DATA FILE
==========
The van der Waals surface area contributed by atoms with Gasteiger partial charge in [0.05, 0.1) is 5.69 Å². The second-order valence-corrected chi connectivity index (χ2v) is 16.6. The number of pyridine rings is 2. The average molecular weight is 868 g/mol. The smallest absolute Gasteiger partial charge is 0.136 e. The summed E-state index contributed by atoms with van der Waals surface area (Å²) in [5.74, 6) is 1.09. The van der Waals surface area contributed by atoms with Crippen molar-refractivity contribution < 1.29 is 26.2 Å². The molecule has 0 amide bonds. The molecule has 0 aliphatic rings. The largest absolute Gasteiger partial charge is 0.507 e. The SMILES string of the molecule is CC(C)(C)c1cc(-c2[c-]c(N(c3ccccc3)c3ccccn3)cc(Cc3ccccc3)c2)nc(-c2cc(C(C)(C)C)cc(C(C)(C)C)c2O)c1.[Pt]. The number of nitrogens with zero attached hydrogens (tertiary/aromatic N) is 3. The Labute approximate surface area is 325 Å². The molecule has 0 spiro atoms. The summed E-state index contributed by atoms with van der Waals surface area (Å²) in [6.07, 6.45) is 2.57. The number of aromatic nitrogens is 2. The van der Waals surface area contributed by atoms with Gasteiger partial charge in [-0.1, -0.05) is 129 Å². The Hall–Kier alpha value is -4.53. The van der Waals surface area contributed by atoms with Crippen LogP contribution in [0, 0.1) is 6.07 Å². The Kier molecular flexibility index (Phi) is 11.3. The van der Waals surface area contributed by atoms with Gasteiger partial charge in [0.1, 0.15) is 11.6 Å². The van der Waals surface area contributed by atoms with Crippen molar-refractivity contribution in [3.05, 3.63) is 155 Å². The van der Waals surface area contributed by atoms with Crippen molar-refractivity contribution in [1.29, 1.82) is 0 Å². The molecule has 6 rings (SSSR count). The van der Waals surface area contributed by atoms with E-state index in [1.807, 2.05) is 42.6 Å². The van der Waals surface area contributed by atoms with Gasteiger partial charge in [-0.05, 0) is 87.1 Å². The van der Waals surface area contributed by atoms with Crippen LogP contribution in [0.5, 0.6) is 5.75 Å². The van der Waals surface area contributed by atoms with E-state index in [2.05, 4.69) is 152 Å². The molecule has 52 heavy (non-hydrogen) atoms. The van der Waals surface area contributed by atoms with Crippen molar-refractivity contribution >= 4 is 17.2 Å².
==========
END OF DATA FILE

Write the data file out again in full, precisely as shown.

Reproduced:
The van der Waals surface area contributed by atoms with Gasteiger partial charge in [0.05, 0.1) is 5.69 Å². The second-order valence-corrected chi connectivity index (χ2v) is 16.6. The number of pyridine rings is 2. The average molecular weight is 868 g/mol. The smallest absolute Gasteiger partial charge is 0.136 e. The summed E-state index contributed by atoms with van der Waals surface area (Å²) in [5.74, 6) is 1.09. The van der Waals surface area contributed by atoms with Crippen molar-refractivity contribution < 1.29 is 26.2 Å². The molecule has 0 amide bonds. The molecule has 0 aliphatic rings. The largest absolute Gasteiger partial charge is 0.507 e. The SMILES string of the molecule is CC(C)(C)c1cc(-c2[c-]c(N(c3ccccc3)c3ccccn3)cc(Cc3ccccc3)c2)nc(-c2cc(C(C)(C)C)cc(C(C)(C)C)c2O)c1.[Pt]. The number of nitrogens with zero attached hydrogens (tertiary/aromatic N) is 3. The Labute approximate surface area is 325 Å². The molecule has 0 spiro atoms. The summed E-state index contributed by atoms with van der Waals surface area (Å²) in [6.07, 6.45) is 2.57. The number of aromatic nitrogens is 2. The van der Waals surface area contributed by atoms with Gasteiger partial charge in [-0.1, -0.05) is 129 Å². The Hall–Kier alpha value is -4.53. The van der Waals surface area contributed by atoms with Crippen LogP contribution in [0, 0.1) is 6.07 Å². The Kier molecular flexibility index (Phi) is 11.3. The van der Waals surface area contributed by atoms with Gasteiger partial charge in [0.1, 0.15) is 11.6 Å². The van der Waals surface area contributed by atoms with Crippen molar-refractivity contribution in [3.05, 3.63) is 155 Å². The van der Waals surface area contributed by atoms with Crippen molar-refractivity contribution in [1.29, 1.82) is 0 Å². The molecule has 6 rings (SSSR count). The van der Waals surface area contributed by atoms with E-state index in [1.807, 2.05) is 42.6 Å². The van der Waals surface area contributed by atoms with Gasteiger partial charge in [-0.05, 0) is 87.1 Å². The van der Waals surface area contributed by atoms with Crippen LogP contribution in [0.5, 0.6) is 5.75 Å². The van der Waals surface area contributed by atoms with E-state index in [2.05, 4.69) is 152 Å². The molecule has 52 heavy (non-hydrogen) atoms. The van der Waals surface area contributed by atoms with Crippen molar-refractivity contribution >= 4 is 17.2 Å².